Cake Stall in Bunnings 


It was a cold but cheery Sunday morning. Members of RCGW were out early at the local Bunnings.


Club members had made cakes, biscuits, Cornish pasties and all sorts of sweet and savoury dishes.


The mad keen do-it-yourselfers of Monash were out in force. They tell us that they absolutely loved them!

Everybody wins! Members had fun. The club raised a four figure sum to pass on to deserving causes.


The Rotary club of Glen Waverley supports local community and international intiatives such as mental health and youth education.





ANZAC Essay Competition for Local Schools

RCGW worked with local schools to promote an essay competition to celebrate 2015 as the centenary of the Gallipolli Landings.

Most local school principals embraced the project which focussed on:-

  • what the landings meant for Australia,
  • what the landings meant for the First World War,
  • what the landings mean to the student.



All students taking part were given a conducted tour of the Shrine of Remembrance in Melbourne. The schools, themselves, have chosen the winning entries. RCGW will take the winners on a trip to the War Memorial in Canberra.

Here, students from South Oakleigh, Sir John Monash Science School and Brentwood Secondary College lay a wreath.

As they did so, their schoolfriends chorussed a moving 'Lest we forget!'

Perhaps the most awful thing about the sacrifices of Gallipolli  is that many of the soldiers who died were little older than these students.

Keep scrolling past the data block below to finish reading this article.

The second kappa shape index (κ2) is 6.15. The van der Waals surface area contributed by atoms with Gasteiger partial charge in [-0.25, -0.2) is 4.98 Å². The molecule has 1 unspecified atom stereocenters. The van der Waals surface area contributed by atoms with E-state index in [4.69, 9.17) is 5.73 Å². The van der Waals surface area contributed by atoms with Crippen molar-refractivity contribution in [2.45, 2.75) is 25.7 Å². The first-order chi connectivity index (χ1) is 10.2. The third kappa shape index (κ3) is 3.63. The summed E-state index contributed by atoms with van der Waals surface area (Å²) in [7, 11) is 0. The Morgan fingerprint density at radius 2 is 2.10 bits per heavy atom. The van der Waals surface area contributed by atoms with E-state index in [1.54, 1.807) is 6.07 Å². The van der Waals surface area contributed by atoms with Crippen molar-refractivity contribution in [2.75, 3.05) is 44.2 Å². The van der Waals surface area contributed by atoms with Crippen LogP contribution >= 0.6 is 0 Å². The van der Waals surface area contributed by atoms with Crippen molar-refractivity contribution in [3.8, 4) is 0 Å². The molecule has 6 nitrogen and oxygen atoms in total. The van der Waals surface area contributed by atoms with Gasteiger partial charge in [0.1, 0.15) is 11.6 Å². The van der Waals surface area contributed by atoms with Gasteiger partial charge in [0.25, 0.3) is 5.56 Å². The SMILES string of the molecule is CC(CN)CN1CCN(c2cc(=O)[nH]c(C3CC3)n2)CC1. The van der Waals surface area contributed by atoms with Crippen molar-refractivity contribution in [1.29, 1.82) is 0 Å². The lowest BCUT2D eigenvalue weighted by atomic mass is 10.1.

Our tour guide told us about:-

  • the Gallipolli Campaign itself and the appalling conditions for all of the allied soldiers from Australia, the UK, France and India and also their Turkish opponents,
  • how the Shrine of Remembrance came to be built,
  • the significance of the Shrine of Remembrance in Australian life today.




The tour ended with a simple but poignant symbolic remembrance and - perhaps most important of all - a smile.


Quilt Show to Support Local Women's Group

The local paper picked up the story! RCGW were to run a quilt show. The proceeds were to go 'Women Building Bridges': a local group who help newly-arrived and refugee women to integrate into Australian society. They sent along a photographer and the story made the press. This was wonderful for boosting attendance.  
The standard of exhibits was extremely high. Here one of the visitors looks in amazement at the Gallipolli Quilt which commemorates the 8,700 Australians who died there. The concept of this quilt is breath-taking and the cleverness of the thought behind it is very impressive.  

Other exhibits celebrated the colour, joy and craft of quilting. This one, especially, drew admiration from the vibrant colours and expression of 'joie de vivre'.


Other exhibits celebrated a love of flowers or birds or, in this case, horses.

The exhibition organisers were very pleased to reach their target in fund raising and 'Women Building Bridges' were very pleased to recieve it.


Many, many people took photos. We are not sure what they are going to do with the images. However it is within the spirit of the age to say that the sincerest form of flattery is to put something on your mobile phone.